His Executive Councils held in 1945 at Juarzon, Salala, Sanniquellie and Zorzor, and those in Tchien and Webbo in 1946, also covered decisions which settled definitely the long vexing tribal land problems, the President declaring that every tribal man has the inherent right to hold land in sufficient quantity for farming and other necessities. He clearly and strongly emphasized that no tribal man shall be deprived of any right guaranteed to citizens by Law without due process of Law and that his grievances must be speedily heard and fairly adjusted by Interior Officials.
These considerations have won for him the unbounded gratitude of tribesmen throughout Liberia. As a practical token thereof President Tubman has been made by the Porror Zoes Society and DaZoes of the hinterland Grand Master of the Ancient Porror Society and has been given the ancient token of authority. This is a consideration which no President and no civilized man have ever enjoyed in Liberia and West Africa. It is a manifestation of the implicit confidence tribesmen have in President Tubman.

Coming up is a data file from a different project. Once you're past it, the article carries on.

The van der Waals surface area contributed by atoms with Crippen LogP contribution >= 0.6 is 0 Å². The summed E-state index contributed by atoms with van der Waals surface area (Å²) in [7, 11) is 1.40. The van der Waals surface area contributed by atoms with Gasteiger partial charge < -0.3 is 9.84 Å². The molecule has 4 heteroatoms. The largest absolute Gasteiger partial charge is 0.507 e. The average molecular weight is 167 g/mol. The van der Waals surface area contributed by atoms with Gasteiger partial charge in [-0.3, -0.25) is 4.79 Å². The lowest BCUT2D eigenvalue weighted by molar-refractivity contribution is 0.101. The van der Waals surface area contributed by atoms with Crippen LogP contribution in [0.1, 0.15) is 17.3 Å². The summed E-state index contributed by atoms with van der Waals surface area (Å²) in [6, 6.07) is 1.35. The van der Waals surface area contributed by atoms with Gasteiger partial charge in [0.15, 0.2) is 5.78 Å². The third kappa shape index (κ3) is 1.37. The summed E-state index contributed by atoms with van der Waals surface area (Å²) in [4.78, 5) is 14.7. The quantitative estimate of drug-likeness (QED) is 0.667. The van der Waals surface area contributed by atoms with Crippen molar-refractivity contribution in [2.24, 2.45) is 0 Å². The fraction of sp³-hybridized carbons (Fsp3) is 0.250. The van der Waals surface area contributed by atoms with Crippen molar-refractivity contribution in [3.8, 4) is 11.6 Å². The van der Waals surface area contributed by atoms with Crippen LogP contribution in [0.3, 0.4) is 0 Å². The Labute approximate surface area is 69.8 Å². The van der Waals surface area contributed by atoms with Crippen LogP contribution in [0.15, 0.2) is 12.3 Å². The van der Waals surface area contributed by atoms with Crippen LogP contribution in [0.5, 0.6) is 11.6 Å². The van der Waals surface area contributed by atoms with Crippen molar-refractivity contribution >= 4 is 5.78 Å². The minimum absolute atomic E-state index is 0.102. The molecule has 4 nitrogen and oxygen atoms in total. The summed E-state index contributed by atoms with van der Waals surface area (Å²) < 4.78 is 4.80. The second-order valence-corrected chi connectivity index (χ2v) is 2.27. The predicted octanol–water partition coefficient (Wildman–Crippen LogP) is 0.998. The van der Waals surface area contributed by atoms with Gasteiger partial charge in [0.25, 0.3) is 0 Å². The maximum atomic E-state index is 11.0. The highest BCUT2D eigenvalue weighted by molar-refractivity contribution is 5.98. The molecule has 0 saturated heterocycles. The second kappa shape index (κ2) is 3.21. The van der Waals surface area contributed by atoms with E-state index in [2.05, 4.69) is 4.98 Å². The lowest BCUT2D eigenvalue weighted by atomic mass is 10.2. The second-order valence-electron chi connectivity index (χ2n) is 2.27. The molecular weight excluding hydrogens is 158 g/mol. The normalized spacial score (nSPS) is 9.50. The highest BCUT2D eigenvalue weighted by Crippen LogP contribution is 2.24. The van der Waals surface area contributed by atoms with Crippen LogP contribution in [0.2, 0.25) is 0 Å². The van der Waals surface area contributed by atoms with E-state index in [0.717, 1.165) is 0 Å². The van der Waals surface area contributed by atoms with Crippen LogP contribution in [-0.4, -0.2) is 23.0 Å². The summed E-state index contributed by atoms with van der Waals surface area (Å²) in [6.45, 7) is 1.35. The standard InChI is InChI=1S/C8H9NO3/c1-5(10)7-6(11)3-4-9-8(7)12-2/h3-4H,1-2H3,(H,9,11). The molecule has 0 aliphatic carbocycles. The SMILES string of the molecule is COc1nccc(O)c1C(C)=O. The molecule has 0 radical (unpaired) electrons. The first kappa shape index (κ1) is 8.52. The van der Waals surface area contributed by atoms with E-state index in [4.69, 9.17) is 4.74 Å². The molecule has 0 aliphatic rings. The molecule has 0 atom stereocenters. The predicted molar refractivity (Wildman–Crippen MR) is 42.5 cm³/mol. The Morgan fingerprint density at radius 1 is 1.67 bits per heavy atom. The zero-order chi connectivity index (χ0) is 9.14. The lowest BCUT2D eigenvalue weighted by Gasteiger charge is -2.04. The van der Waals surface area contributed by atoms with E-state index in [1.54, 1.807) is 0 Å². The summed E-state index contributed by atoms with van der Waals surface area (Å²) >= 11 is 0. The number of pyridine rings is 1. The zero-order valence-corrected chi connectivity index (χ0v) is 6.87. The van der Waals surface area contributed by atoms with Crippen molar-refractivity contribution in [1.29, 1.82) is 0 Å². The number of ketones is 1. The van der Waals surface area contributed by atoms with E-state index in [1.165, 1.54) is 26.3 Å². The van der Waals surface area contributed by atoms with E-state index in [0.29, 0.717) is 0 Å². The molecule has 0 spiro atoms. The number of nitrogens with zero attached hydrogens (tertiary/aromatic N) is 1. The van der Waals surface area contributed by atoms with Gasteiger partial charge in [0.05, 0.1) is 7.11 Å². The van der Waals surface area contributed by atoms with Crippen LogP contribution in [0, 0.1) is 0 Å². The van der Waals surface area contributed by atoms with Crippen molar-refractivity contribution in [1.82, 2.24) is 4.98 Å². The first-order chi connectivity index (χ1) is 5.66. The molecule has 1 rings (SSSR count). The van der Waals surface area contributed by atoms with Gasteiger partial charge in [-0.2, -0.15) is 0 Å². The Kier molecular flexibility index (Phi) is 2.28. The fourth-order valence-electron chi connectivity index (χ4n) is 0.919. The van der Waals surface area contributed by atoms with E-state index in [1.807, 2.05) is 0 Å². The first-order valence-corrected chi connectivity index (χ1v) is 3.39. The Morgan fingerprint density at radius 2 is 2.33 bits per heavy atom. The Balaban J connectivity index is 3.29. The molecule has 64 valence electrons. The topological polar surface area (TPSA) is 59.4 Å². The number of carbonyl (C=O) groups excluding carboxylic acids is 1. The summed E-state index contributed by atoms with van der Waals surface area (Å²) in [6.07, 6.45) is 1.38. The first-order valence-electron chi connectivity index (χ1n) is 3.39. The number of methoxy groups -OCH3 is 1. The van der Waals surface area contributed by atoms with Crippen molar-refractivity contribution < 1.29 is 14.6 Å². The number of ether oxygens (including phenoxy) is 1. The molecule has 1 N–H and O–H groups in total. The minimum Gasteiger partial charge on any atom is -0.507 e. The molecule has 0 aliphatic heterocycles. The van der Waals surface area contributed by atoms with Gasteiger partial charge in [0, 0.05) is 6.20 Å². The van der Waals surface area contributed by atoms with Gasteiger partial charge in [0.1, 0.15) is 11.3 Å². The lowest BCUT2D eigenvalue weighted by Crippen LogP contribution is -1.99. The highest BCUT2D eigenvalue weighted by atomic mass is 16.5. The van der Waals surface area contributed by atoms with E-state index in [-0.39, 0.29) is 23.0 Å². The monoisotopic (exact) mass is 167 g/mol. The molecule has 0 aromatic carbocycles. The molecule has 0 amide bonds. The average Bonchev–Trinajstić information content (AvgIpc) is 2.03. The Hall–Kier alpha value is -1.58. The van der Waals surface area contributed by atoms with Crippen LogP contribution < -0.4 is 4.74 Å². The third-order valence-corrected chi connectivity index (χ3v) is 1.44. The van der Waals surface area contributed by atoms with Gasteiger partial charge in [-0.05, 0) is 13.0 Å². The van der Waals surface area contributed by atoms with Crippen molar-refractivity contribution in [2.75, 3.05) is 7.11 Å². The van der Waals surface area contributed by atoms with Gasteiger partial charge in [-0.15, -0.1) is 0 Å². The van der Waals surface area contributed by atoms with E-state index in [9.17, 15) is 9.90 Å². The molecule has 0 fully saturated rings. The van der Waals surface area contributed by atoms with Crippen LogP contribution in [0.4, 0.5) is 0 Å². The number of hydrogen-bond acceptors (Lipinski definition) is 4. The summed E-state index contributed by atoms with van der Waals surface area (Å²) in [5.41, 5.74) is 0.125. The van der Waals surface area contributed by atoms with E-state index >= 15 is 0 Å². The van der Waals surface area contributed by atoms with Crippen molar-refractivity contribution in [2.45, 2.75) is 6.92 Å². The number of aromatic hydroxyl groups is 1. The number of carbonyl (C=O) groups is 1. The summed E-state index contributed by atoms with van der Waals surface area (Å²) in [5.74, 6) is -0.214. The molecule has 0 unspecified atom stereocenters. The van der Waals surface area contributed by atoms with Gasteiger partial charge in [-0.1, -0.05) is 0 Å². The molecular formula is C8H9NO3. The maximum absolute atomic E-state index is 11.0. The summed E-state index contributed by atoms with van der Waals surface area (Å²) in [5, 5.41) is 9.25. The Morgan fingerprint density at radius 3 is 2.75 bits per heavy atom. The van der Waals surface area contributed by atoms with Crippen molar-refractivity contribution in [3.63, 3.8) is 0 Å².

Intermarriage between the two elements is now common and ordinary event.
Within the seven and halve years of President Tubman’s Administration, the entire hinterland has been connected at strategic centers by motor roads and airstrips; public schools, offering free education, fairly staffed, have been established nearly in each Chiefdom of the interior; government operated clinics, practically offering free service to tribes people, have been installed in every main section of the interior and, finally, the tribal man has been granted legislative representation.